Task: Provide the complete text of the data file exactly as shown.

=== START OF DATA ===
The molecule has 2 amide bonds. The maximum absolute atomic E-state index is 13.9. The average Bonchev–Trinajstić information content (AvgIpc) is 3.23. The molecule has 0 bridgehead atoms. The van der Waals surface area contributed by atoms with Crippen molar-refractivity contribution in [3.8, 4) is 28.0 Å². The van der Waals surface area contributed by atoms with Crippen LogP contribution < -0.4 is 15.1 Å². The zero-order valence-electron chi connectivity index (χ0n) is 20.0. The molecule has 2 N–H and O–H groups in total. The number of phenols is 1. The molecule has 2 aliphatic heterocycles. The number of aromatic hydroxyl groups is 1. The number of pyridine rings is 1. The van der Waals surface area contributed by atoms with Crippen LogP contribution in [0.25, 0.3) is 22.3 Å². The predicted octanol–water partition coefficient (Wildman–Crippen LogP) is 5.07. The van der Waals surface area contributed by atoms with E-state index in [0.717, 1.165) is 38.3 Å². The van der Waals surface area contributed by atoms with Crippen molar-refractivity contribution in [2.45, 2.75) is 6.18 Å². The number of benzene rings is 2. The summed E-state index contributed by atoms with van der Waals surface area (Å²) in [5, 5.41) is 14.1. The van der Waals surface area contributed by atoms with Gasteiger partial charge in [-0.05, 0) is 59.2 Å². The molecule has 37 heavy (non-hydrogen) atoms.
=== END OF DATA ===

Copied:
The molecule has 2 amide bonds. The maximum absolute atomic E-state index is 13.9. The average Bonchev–Trinajstić information content (AvgIpc) is 3.23. The molecule has 0 bridgehead atoms. The van der Waals surface area contributed by atoms with Crippen molar-refractivity contribution in [3.8, 4) is 28.0 Å². The van der Waals surface area contributed by atoms with Crippen LogP contribution < -0.4 is 15.1 Å². The zero-order valence-electron chi connectivity index (χ0n) is 20.0. The molecule has 2 N–H and O–H groups in total. The number of phenols is 1. The molecule has 2 aliphatic heterocycles. The number of aromatic hydroxyl groups is 1. The number of pyridine rings is 1. The van der Waals surface area contributed by atoms with Crippen LogP contribution in [0.25, 0.3) is 22.3 Å². The predicted octanol–water partition coefficient (Wildman–Crippen LogP) is 5.07. The van der Waals surface area contributed by atoms with E-state index in [0.717, 1.165) is 38.3 Å². The van der Waals surface area contributed by atoms with Crippen molar-refractivity contribution in [2.45, 2.75) is 6.18 Å². The number of benzene rings is 2. The summed E-state index contributed by atoms with van der Waals surface area (Å²) in [5, 5.41) is 14.1. The van der Waals surface area contributed by atoms with Gasteiger partial charge in [-0.05, 0) is 59.2 Å². The molecule has 37 heavy (non-hydrogen) atoms.